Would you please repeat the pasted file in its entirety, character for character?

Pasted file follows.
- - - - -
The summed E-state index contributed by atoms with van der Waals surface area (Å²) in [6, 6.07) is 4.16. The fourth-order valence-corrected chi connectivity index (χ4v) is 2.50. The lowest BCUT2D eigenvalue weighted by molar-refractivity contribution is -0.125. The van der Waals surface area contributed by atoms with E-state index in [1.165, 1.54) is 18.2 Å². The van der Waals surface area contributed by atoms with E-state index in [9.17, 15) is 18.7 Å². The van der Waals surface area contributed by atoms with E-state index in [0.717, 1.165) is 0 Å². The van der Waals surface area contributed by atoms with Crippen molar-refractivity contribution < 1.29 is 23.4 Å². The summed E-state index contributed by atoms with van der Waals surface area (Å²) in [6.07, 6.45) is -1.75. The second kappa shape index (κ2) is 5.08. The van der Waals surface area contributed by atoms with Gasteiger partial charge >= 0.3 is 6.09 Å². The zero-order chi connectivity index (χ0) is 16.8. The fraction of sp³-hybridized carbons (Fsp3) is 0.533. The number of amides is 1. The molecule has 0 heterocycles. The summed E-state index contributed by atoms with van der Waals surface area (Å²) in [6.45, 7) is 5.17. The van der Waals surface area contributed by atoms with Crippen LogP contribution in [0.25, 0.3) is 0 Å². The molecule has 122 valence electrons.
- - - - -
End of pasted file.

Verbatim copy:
The summed E-state index contributed by atoms with van der Waals surface area (Å²) in [6, 6.07) is 4.16. The fourth-order valence-corrected chi connectivity index (χ4v) is 2.50. The lowest BCUT2D eigenvalue weighted by molar-refractivity contribution is -0.125. The van der Waals surface area contributed by atoms with E-state index in [1.165, 1.54) is 18.2 Å². The van der Waals surface area contributed by atoms with E-state index in [9.17, 15) is 18.7 Å². The van der Waals surface area contributed by atoms with E-state index in [0.717, 1.165) is 0 Å². The van der Waals surface area contributed by atoms with Crippen molar-refractivity contribution < 1.29 is 23.4 Å². The summed E-state index contributed by atoms with van der Waals surface area (Å²) in [6.07, 6.45) is -1.75. The second kappa shape index (κ2) is 5.08. The van der Waals surface area contributed by atoms with Gasteiger partial charge >= 0.3 is 6.09 Å². The zero-order chi connectivity index (χ0) is 16.8. The fraction of sp³-hybridized carbons (Fsp3) is 0.533. The number of amides is 1. The molecule has 0 heterocycles. The summed E-state index contributed by atoms with van der Waals surface area (Å²) in [6.45, 7) is 5.17. The van der Waals surface area contributed by atoms with Crippen LogP contribution in [0.25, 0.3) is 0 Å². The molecule has 122 valence electrons.